The new product known as ReadyPay Power System which was first launched on Nov.18 in the northern town of Lira is available on a Pay As You Go basis using MTN Mobile Money and works like a phone top-up to enable the user make affordable and flexible payments according to their budget.
“The amount one pays determines how long one can access the power. For example, on the most affordable kit, a payment of Ush1,000 will provide power for a day, whilst a larger payment of Ush30,000 will provide power for a month”, the MTN Chief Marketing Officer Ernst Fonternel, said before adding that the product is set to be rolled out nationwide early next year.
Reyes said he’s been exploring solar options, including the possibility of leasing federal lands to build a new array. The Bureau of Land Management has identified small areas of public lands in the Ojo Caliente/Carson area that could be potential project sites. Reyes said the location could be ideal because it’s near a substation and would help spread solar generation across the co-op’s service area.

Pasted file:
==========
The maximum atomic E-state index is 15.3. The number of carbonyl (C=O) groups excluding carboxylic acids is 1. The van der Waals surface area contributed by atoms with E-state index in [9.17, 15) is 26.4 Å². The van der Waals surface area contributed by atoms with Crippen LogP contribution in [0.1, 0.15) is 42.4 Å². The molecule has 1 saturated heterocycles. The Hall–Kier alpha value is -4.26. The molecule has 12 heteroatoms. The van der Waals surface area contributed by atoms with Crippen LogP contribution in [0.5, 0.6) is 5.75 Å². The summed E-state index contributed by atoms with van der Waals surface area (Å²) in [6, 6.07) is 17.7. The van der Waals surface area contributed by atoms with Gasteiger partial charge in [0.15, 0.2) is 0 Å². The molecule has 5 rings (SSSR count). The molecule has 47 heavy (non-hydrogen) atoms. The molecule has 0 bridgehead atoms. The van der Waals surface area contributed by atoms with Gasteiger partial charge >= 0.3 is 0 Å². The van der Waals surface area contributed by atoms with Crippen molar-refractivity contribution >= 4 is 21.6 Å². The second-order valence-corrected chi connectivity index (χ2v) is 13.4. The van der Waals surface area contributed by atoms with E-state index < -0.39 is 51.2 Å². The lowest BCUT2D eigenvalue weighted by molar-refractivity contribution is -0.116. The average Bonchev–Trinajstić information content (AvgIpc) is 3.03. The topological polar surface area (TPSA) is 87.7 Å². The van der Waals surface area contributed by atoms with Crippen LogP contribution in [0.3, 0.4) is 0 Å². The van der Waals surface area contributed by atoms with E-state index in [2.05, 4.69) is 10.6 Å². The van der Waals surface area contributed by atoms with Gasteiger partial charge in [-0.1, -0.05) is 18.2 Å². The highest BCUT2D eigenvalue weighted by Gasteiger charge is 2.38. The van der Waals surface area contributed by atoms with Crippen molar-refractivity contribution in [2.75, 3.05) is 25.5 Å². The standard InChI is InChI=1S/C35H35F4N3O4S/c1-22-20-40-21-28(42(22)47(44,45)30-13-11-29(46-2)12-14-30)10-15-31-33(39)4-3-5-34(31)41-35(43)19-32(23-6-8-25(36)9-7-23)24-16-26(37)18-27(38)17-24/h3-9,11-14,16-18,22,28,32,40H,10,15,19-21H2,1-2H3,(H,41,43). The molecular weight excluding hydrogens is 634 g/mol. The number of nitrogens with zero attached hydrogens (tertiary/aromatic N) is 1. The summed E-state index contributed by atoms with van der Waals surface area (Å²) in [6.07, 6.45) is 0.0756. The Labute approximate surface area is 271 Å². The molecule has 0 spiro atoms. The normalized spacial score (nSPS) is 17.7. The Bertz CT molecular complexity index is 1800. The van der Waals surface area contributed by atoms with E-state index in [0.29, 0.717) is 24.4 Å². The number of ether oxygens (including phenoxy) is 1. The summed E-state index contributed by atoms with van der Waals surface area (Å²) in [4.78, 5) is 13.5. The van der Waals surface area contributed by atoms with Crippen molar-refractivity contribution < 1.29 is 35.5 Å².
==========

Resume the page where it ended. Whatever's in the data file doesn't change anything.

The co-op, however, has been at odds with Tri-State for more than a year over a proposed rate increase and rate design change. The dispute has morphed into a massive regulatory and legal battle, and it’s unlikely that Tri-State will be interested in cutting the co-op much slack on any issue.
The co-op’s solar blitz a few years ago was funded in part with $5 million in low-interest federal loans and the promise of multiplied renewable energy credits. Reyes says such loans used to be few and far between, and the bonus credits were necessary to help defray up front costs.
“It’s easy to set-up; no technician is needed, and comes with an 18 month warranty. This is all thanks to MTN Mobile Money which means customers can make small, affordable payments until they own the system,” he said.